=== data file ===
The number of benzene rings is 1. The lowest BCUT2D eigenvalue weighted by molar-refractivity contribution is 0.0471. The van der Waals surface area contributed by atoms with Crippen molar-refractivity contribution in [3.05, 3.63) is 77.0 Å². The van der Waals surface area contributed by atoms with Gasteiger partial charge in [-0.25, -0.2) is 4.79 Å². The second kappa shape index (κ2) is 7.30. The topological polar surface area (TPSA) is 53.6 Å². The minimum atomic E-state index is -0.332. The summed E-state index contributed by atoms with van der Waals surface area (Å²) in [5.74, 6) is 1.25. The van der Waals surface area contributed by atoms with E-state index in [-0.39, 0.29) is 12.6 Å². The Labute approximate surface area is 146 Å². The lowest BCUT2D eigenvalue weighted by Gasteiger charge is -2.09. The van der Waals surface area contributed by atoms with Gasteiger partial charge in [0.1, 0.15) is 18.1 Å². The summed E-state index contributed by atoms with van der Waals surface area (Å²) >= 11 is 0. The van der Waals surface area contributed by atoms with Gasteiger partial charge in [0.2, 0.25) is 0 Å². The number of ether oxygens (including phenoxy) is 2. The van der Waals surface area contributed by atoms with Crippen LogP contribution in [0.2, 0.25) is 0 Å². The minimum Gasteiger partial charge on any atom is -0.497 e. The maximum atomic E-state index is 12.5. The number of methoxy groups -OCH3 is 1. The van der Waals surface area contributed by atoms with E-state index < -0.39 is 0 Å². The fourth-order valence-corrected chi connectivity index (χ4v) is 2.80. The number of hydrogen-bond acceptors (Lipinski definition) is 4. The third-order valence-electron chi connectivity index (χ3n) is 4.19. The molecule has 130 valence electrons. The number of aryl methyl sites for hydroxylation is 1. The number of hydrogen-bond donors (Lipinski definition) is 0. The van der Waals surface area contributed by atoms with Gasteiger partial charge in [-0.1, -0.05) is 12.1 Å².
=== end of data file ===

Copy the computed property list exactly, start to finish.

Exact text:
The number of benzene rings is 1. The lowest BCUT2D eigenvalue weighted by molar-refractivity contribution is 0.0471. The van der Waals surface area contributed by atoms with Crippen molar-refractivity contribution in [3.05, 3.63) is 77.0 Å². The van der Waals surface area contributed by atoms with Gasteiger partial charge in [-0.25, -0.2) is 4.79 Å². The second kappa shape index (κ2) is 7.30. The topological polar surface area (TPSA) is 53.6 Å². The minimum atomic E-state index is -0.332. The summed E-state index contributed by atoms with van der Waals surface area (Å²) in [5.74, 6) is 1.25. The van der Waals surface area contributed by atoms with E-state index in [-0.39, 0.29) is 12.6 Å². The Labute approximate surface area is 146 Å². The lowest BCUT2D eigenvalue weighted by Gasteiger charge is -2.09. The van der Waals surface area contributed by atoms with Gasteiger partial charge in [0.1, 0.15) is 18.1 Å². The summed E-state index contributed by atoms with van der Waals surface area (Å²) >= 11 is 0. The van der Waals surface area contributed by atoms with Gasteiger partial charge in [0.2, 0.25) is 0 Å². The number of ether oxygens (including phenoxy) is 2. The van der Waals surface area contributed by atoms with Crippen LogP contribution in [0.2, 0.25) is 0 Å². The minimum Gasteiger partial charge on any atom is -0.497 e. The maximum atomic E-state index is 12.5. The number of methoxy groups -OCH3 is 1. The van der Waals surface area contributed by atoms with E-state index < -0.39 is 0 Å². The fourth-order valence-corrected chi connectivity index (χ4v) is 2.80. The number of hydrogen-bond acceptors (Lipinski definition) is 4. The third-order valence-electron chi connectivity index (χ3n) is 4.19. The molecule has 130 valence electrons. The number of aryl methyl sites for hydroxylation is 1. The number of hydrogen-bond donors (Lipinski definition) is 0. The van der Waals surface area contributed by atoms with Gasteiger partial charge in [-0.1, -0.05) is 12.1 Å².